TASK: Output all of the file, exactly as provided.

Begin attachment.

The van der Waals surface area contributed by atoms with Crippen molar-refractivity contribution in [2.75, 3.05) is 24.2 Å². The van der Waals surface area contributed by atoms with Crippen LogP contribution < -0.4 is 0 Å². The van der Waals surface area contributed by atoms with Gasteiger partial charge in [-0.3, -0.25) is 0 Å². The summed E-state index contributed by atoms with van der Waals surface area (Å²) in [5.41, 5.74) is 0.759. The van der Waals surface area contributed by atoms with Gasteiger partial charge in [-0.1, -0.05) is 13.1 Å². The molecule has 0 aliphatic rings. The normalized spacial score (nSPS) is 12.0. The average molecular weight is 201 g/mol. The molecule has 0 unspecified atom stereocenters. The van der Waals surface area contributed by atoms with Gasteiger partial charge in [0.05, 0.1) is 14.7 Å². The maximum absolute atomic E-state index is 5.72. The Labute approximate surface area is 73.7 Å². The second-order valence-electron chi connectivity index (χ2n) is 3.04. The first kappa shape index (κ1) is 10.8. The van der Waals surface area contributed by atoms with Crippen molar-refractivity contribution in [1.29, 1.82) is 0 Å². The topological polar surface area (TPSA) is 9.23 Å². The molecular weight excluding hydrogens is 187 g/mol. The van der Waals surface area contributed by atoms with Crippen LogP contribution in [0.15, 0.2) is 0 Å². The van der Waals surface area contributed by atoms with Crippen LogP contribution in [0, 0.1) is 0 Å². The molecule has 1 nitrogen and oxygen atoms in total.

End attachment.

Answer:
The van der Waals surface area contributed by atoms with Crippen molar-refractivity contribution in [2.75, 3.05) is 24.2 Å². The van der Waals surface area contributed by atoms with Crippen LogP contribution < -0.4 is 0 Å². The van der Waals surface area contributed by atoms with Gasteiger partial charge in [-0.3, -0.25) is 0 Å². The summed E-state index contributed by atoms with van der Waals surface area (Å²) in [5.41, 5.74) is 0.759. The van der Waals surface area contributed by atoms with Gasteiger partial charge in [-0.1, -0.05) is 13.1 Å². The molecule has 0 aliphatic rings. The normalized spacial score (nSPS) is 12.0. The average molecular weight is 201 g/mol. The molecule has 0 unspecified atom stereocenters. The van der Waals surface area contributed by atoms with Gasteiger partial charge in [0.05, 0.1) is 14.7 Å². The maximum absolute atomic E-state index is 5.72. The Labute approximate surface area is 73.7 Å². The second-order valence-electron chi connectivity index (χ2n) is 3.04. The first kappa shape index (κ1) is 10.8. The van der Waals surface area contributed by atoms with Crippen molar-refractivity contribution in [1.29, 1.82) is 0 Å². The topological polar surface area (TPSA) is 9.23 Å². The molecular weight excluding hydrogens is 187 g/mol. The van der Waals surface area contributed by atoms with Crippen LogP contribution in [0.15, 0.2) is 0 Å². The van der Waals surface area contributed by atoms with Crippen LogP contribution in [0, 0.1) is 0 Å². The molecule has 1 nitrogen and oxygen atoms in total.